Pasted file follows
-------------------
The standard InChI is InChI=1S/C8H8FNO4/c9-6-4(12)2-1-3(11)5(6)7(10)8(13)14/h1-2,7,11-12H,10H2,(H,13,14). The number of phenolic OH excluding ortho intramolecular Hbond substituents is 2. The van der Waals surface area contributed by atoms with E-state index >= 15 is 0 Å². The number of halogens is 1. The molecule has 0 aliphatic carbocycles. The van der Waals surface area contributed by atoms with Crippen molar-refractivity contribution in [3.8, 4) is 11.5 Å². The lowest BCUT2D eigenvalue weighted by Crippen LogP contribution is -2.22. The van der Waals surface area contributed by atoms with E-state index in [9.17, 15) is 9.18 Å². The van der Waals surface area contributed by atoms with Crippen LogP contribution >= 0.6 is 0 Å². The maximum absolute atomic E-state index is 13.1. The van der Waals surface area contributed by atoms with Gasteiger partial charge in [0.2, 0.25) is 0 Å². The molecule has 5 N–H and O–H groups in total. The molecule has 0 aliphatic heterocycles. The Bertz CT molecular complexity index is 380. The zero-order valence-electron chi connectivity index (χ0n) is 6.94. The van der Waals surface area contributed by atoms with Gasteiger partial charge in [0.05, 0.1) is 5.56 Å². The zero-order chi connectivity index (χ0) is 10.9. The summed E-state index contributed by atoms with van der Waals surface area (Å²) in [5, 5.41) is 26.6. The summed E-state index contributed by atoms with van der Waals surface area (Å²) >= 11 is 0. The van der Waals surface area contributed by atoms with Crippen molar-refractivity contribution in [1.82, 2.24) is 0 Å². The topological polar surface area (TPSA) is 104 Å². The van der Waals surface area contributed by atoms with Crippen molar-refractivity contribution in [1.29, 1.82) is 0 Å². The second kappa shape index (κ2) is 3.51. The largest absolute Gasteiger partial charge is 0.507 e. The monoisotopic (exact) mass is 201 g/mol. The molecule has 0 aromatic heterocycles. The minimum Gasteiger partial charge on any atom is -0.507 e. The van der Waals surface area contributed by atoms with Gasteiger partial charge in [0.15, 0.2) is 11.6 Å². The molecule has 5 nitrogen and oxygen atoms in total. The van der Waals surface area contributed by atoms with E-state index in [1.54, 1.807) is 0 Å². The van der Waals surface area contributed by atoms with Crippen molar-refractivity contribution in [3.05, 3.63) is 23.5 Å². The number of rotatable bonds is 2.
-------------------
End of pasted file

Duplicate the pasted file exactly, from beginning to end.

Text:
The standard InChI is InChI=1S/C8H8FNO4/c9-6-4(12)2-1-3(11)5(6)7(10)8(13)14/h1-2,7,11-12H,10H2,(H,13,14). The number of phenolic OH excluding ortho intramolecular Hbond substituents is 2. The van der Waals surface area contributed by atoms with E-state index >= 15 is 0 Å². The number of halogens is 1. The molecule has 0 aliphatic carbocycles. The van der Waals surface area contributed by atoms with Crippen molar-refractivity contribution in [3.8, 4) is 11.5 Å². The lowest BCUT2D eigenvalue weighted by Crippen LogP contribution is -2.22. The van der Waals surface area contributed by atoms with E-state index in [9.17, 15) is 9.18 Å². The van der Waals surface area contributed by atoms with Crippen LogP contribution >= 0.6 is 0 Å². The maximum absolute atomic E-state index is 13.1. The van der Waals surface area contributed by atoms with Gasteiger partial charge in [0.2, 0.25) is 0 Å². The molecule has 5 N–H and O–H groups in total. The molecule has 0 aliphatic heterocycles. The Bertz CT molecular complexity index is 380. The zero-order valence-electron chi connectivity index (χ0n) is 6.94. The van der Waals surface area contributed by atoms with Gasteiger partial charge in [0.05, 0.1) is 5.56 Å². The zero-order chi connectivity index (χ0) is 10.9. The summed E-state index contributed by atoms with van der Waals surface area (Å²) in [5, 5.41) is 26.6. The summed E-state index contributed by atoms with van der Waals surface area (Å²) >= 11 is 0. The van der Waals surface area contributed by atoms with Crippen molar-refractivity contribution in [1.82, 2.24) is 0 Å². The topological polar surface area (TPSA) is 104 Å². The van der Waals surface area contributed by atoms with Crippen molar-refractivity contribution in [1.29, 1.82) is 0 Å². The second kappa shape index (κ2) is 3.51. The largest absolute Gasteiger partial charge is 0.507 e. The monoisotopic (exact) mass is 201 g/mol. The molecule has 0 aromatic heterocycles. The minimum Gasteiger partial charge on any atom is -0.507 e. The van der Waals surface area contributed by atoms with Gasteiger partial charge in [0.15, 0.2) is 11.6 Å². The molecule has 5 nitrogen and oxygen atoms in total. The van der Waals surface area contributed by atoms with E-state index in [1.54, 1.807) is 0 Å². The van der Waals surface area contributed by atoms with Crippen molar-refractivity contribution in [3.05, 3.63) is 23.5 Å². The number of rotatable bonds is 2.